Nothing else could explain why Hadrian literally melted beneath his caresses. Every touch Caledon made upon the younger man’s skin left Hadrian trembling and breathless. Why has no one done this before me? Caledon wondered as he eased open the stall door with his free arm wrapped firmly about Hadrian’s back.
He should simply be grateful that it was he who had been the one to find Hadrian first. That was what his self-serving side told him. But a deeper, more empathetic part of him was saddened by the discovery. Everyone deserved the comforts of touch, of affection. Why hadn’t anyone offered those things to Hadrian?
Caledon’s body urged him to ignore the mystery. He wasn’t trying to develop a permanent relationship with the other man. Hadrian would be gone in a few days. This would be but an interlude for them both.
Even so, Caledon vowed to make it something worth remembering.
About the Author
Tricia Owens has been writing m/m fiction since 2000, after stumbling onto the term ‘slash’ and thinking it referred to horror stories. She is the author of the Sin City, A Pirate’s Life for Me, and Juxtapose City series, among several others. She lives in Las Vegas.
RELEASE BLITZ SCHEDULE
Book Title: Becoming D’Vaire (D’Vaire, Book 11)
Author: Jessamyn Kingley
Cover Artist: LJ Anderson, Mayhem Cover Creations
Genre/s: M/M Urban Fantasy Romance
Heat Rating: 3 flames
Release Date: March 14, 2019
There is nothing ordinary about finding where you belong.
High Arcanist Delaney D’Vaire is the world’s only dark wizard, something that has alienated him from his people since birth. Orphaned as a child, he is shuffled around until the Prism Wizard sees his potential, steps in, and enrolls him in school. Though he never truly feels like he belongs, Delaney excels. Graduating at sixteen, he applies to a unique sanctuary, and his life forever changes when he is accepted. Delaney has the family he’s always wanted; surrounded by love and support, he’s grown into a young man, giving everything to help the people who still scorn him, though he continues to doubt himself. All he needs now is his mate, but Delaney is skeptical that even Fate could come up with his perfect match.
Vampyr Lord Grigori Volkov is the genius of his family. Numbers line up in his head, and he loses sight of the world around him. At fourteen, young Grigori creates a nearly synthetic version of blood to sustain his people, saving countless lives. Content to remain out of the spotlight, his involvement is kept from the general public. Since then, Grigori has spent most of his time alone in his lab, learning all he can and pushing his limits. At twenty-six, Grigori is content with his solitude and doesn’t believe Fate has him in her sights.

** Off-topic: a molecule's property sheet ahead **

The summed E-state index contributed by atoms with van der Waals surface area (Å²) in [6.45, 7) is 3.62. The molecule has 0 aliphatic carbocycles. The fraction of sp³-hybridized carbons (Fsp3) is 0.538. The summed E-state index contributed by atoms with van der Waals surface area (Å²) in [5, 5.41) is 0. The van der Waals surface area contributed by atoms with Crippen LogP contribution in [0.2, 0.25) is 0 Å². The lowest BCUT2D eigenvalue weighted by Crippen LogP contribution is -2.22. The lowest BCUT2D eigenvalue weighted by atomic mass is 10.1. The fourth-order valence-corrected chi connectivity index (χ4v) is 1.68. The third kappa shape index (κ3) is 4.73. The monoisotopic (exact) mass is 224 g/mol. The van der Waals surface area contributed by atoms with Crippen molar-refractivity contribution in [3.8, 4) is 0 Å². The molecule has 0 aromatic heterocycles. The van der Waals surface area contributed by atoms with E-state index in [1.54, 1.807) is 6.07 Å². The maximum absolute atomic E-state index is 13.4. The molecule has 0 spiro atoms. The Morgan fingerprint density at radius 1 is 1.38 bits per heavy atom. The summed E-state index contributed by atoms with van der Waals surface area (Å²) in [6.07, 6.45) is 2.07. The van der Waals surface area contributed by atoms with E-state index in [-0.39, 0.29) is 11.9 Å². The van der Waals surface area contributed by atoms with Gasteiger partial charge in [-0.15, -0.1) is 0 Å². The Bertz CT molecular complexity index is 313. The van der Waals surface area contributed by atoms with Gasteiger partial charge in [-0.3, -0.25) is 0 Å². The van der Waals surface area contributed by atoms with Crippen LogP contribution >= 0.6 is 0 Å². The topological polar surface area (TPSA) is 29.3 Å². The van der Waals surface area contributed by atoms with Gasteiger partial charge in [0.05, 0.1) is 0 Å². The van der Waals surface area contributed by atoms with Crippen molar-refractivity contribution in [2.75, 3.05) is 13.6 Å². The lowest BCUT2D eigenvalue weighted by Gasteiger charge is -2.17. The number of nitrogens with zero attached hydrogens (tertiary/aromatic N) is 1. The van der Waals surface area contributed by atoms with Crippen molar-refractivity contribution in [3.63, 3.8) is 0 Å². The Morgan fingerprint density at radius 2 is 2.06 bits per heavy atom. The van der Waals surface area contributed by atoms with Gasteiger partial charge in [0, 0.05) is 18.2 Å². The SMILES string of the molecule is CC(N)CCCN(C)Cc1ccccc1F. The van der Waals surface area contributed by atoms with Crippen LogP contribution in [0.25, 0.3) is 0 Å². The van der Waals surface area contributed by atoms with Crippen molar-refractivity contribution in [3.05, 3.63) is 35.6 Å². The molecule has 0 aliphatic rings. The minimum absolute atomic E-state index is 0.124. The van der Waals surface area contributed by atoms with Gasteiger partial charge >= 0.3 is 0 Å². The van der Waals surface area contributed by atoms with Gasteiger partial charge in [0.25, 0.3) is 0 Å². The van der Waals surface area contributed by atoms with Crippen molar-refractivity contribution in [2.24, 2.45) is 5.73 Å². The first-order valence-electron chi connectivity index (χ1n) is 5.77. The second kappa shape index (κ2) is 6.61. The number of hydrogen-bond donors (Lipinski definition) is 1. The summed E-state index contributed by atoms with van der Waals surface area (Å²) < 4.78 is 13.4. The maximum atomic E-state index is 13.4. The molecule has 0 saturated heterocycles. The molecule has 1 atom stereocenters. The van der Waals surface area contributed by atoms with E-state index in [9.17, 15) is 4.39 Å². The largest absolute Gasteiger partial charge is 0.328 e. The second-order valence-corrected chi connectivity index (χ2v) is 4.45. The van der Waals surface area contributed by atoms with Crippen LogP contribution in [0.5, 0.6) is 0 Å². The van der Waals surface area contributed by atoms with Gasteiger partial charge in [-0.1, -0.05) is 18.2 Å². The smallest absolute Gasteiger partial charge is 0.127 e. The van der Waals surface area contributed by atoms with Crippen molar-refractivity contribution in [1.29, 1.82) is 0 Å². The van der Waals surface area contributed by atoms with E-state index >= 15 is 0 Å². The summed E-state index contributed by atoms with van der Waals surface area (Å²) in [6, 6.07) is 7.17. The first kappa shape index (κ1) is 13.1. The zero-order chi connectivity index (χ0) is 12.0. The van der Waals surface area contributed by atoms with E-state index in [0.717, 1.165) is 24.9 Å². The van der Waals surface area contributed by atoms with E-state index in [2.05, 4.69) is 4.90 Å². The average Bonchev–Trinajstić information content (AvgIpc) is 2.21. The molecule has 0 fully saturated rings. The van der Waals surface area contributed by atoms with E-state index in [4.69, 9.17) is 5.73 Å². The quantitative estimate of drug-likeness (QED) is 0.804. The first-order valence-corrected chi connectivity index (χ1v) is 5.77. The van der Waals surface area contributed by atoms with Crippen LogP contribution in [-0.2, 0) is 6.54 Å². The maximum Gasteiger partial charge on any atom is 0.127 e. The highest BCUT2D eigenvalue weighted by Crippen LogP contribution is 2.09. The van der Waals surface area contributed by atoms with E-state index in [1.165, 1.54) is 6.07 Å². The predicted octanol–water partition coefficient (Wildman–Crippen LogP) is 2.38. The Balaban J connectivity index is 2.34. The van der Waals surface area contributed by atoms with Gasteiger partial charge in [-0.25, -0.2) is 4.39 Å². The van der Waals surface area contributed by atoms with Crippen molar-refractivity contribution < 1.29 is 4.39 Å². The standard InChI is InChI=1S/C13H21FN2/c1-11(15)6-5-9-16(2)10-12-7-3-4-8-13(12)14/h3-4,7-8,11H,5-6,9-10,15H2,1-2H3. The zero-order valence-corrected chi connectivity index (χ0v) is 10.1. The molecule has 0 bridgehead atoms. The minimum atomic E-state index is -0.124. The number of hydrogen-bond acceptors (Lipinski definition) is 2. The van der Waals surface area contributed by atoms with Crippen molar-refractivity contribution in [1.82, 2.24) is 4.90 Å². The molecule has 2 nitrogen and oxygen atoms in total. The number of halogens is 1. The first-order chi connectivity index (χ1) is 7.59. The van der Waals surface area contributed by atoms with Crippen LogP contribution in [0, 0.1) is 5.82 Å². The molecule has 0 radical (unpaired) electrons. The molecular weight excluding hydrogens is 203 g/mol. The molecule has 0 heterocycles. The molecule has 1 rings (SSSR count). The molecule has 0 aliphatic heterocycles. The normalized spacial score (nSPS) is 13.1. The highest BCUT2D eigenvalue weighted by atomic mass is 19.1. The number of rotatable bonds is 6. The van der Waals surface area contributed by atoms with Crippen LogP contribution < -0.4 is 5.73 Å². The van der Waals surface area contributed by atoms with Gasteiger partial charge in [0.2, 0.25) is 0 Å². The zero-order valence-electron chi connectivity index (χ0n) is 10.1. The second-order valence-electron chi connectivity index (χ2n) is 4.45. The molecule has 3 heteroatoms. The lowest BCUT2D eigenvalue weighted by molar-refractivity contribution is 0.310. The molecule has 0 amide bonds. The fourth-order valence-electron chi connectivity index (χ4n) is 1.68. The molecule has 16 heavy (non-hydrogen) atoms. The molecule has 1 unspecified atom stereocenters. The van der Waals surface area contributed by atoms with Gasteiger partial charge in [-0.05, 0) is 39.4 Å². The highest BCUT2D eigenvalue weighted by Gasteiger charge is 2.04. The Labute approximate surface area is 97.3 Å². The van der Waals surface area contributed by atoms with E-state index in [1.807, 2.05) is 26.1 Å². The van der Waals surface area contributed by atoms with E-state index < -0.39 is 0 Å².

When the High Arcanist and the Vampyr Lord appear at the same event, they are stunned to find that Fate indeed has a plan for them. Reeling from their discovery, the mates set upon the task of getting to know each other. It does not take them long to find common ground, but as Delaney and Grigori build their life together, old foes will test them and their entire family. The path Fate has laid out for them is not simple, but they must be strong enough to trust in each other and stand together rather than alone to learn what it truly means to become D’Vaire.
About the Author
Jessamyn Kingley lives in Nevada where she begs the men in her head to tell her their amazing stories which she dutifully writes it all down in what has become a small mountain of notebooks. She falls in love with each couple and swears whatever book she wrote last is her absolute favorite.
Jessamyn is married and working toward remembering to start the dishwasher without being distracted by the scent of the magical detergent. For personal enjoyment, she aids in cat rescue while slashing and gashing her way through mobs in various MMORPGs. Caffeine is her very best friend and is only cast aside briefly for the sin better known as BBQ potato chips.
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Book Title: Apple Boy (The Quiet Work #1)
Author: Isobel Starling
Publisher: Decent Fellows Press
Cover Artist: Valentine Pascadian (Lennel)
Genre/s: Fantasy, M/M Romance
Heat Rating: 3 flames
Length:103 600 words/ 556 pages
Release Date: February 15, 2019
Buy Links – Available on Kindle Unlimited